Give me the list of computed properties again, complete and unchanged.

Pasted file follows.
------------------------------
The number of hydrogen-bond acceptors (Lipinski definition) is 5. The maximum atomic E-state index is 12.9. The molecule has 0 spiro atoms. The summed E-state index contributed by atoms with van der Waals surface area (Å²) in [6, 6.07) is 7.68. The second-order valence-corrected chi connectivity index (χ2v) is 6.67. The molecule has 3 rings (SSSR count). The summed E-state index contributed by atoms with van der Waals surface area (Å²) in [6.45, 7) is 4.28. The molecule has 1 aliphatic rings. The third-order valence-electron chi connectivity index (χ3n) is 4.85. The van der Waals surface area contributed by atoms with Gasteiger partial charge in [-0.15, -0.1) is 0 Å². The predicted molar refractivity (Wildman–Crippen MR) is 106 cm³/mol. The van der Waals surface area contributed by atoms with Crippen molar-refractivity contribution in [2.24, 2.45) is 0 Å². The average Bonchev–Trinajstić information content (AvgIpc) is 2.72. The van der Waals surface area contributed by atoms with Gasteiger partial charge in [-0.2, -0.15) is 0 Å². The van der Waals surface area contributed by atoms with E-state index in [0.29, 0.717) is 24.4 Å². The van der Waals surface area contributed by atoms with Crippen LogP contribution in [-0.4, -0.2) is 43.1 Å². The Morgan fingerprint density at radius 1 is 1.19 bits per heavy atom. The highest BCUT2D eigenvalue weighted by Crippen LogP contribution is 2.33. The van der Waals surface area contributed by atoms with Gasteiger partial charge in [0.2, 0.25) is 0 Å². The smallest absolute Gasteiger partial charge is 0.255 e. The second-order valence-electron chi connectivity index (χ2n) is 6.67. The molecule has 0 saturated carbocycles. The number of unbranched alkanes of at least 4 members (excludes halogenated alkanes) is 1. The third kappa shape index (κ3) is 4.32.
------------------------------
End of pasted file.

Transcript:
The number of hydrogen-bond acceptors (Lipinski definition) is 5. The maximum atomic E-state index is 12.9. The molecule has 0 spiro atoms. The summed E-state index contributed by atoms with van der Waals surface area (Å²) in [6, 6.07) is 7.68. The second-order valence-corrected chi connectivity index (χ2v) is 6.67. The molecule has 3 rings (SSSR count). The summed E-state index contributed by atoms with van der Waals surface area (Å²) in [6.45, 7) is 4.28. The molecule has 1 aliphatic rings. The third-order valence-electron chi connectivity index (χ3n) is 4.85. The van der Waals surface area contributed by atoms with Gasteiger partial charge in [-0.15, -0.1) is 0 Å². The predicted molar refractivity (Wildman–Crippen MR) is 106 cm³/mol. The van der Waals surface area contributed by atoms with Crippen molar-refractivity contribution in [2.24, 2.45) is 0 Å². The average Bonchev–Trinajstić information content (AvgIpc) is 2.72. The van der Waals surface area contributed by atoms with Gasteiger partial charge in [-0.2, -0.15) is 0 Å². The van der Waals surface area contributed by atoms with E-state index in [0.29, 0.717) is 24.4 Å². The van der Waals surface area contributed by atoms with Crippen LogP contribution in [-0.4, -0.2) is 43.1 Å². The Morgan fingerprint density at radius 1 is 1.19 bits per heavy atom. The highest BCUT2D eigenvalue weighted by Crippen LogP contribution is 2.33. The van der Waals surface area contributed by atoms with Gasteiger partial charge in [0.2, 0.25) is 0 Å². The smallest absolute Gasteiger partial charge is 0.255 e. The second-order valence-electron chi connectivity index (χ2n) is 6.67. The molecule has 0 saturated carbocycles. The number of unbranched alkanes of at least 4 members (excludes halogenated alkanes) is 1. The third kappa shape index (κ3) is 4.32.